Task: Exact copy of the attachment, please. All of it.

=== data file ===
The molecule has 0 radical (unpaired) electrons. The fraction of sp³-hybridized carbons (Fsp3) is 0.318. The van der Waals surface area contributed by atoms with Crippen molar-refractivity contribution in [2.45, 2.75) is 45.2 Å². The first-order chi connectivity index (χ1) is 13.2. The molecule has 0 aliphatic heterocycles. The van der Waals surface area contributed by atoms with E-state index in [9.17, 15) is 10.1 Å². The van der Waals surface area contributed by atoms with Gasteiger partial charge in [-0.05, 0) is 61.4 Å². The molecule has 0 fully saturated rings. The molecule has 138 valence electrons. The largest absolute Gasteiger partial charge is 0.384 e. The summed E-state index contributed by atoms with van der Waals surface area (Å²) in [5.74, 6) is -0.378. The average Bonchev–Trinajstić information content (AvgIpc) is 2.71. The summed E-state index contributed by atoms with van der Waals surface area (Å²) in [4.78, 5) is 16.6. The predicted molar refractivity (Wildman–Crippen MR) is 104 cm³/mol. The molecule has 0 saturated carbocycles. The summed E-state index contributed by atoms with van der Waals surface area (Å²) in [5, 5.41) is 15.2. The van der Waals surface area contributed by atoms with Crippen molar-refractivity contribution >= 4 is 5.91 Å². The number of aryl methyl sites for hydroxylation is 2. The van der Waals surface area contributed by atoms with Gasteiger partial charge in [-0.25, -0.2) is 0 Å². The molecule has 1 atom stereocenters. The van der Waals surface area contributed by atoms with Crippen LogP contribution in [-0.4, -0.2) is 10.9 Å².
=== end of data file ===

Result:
The molecule has 0 radical (unpaired) electrons. The fraction of sp³-hybridized carbons (Fsp3) is 0.318. The van der Waals surface area contributed by atoms with Crippen molar-refractivity contribution in [2.45, 2.75) is 45.2 Å². The first-order chi connectivity index (χ1) is 13.2. The molecule has 0 aliphatic heterocycles. The van der Waals surface area contributed by atoms with E-state index in [9.17, 15) is 10.1 Å². The van der Waals surface area contributed by atoms with Gasteiger partial charge in [-0.05, 0) is 61.4 Å². The molecule has 0 fully saturated rings. The molecule has 138 valence electrons. The largest absolute Gasteiger partial charge is 0.384 e. The summed E-state index contributed by atoms with van der Waals surface area (Å²) in [5.74, 6) is -0.378. The average Bonchev–Trinajstić information content (AvgIpc) is 2.71. The summed E-state index contributed by atoms with van der Waals surface area (Å²) in [4.78, 5) is 16.6. The predicted molar refractivity (Wildman–Crippen MR) is 104 cm³/mol. The molecule has 0 saturated carbocycles. The summed E-state index contributed by atoms with van der Waals surface area (Å²) in [5, 5.41) is 15.2. The van der Waals surface area contributed by atoms with Crippen molar-refractivity contribution >= 4 is 5.91 Å². The number of aryl methyl sites for hydroxylation is 2. The van der Waals surface area contributed by atoms with Gasteiger partial charge in [-0.25, -0.2) is 0 Å². The molecule has 1 atom stereocenters. The van der Waals surface area contributed by atoms with Crippen LogP contribution in [-0.4, -0.2) is 10.9 Å².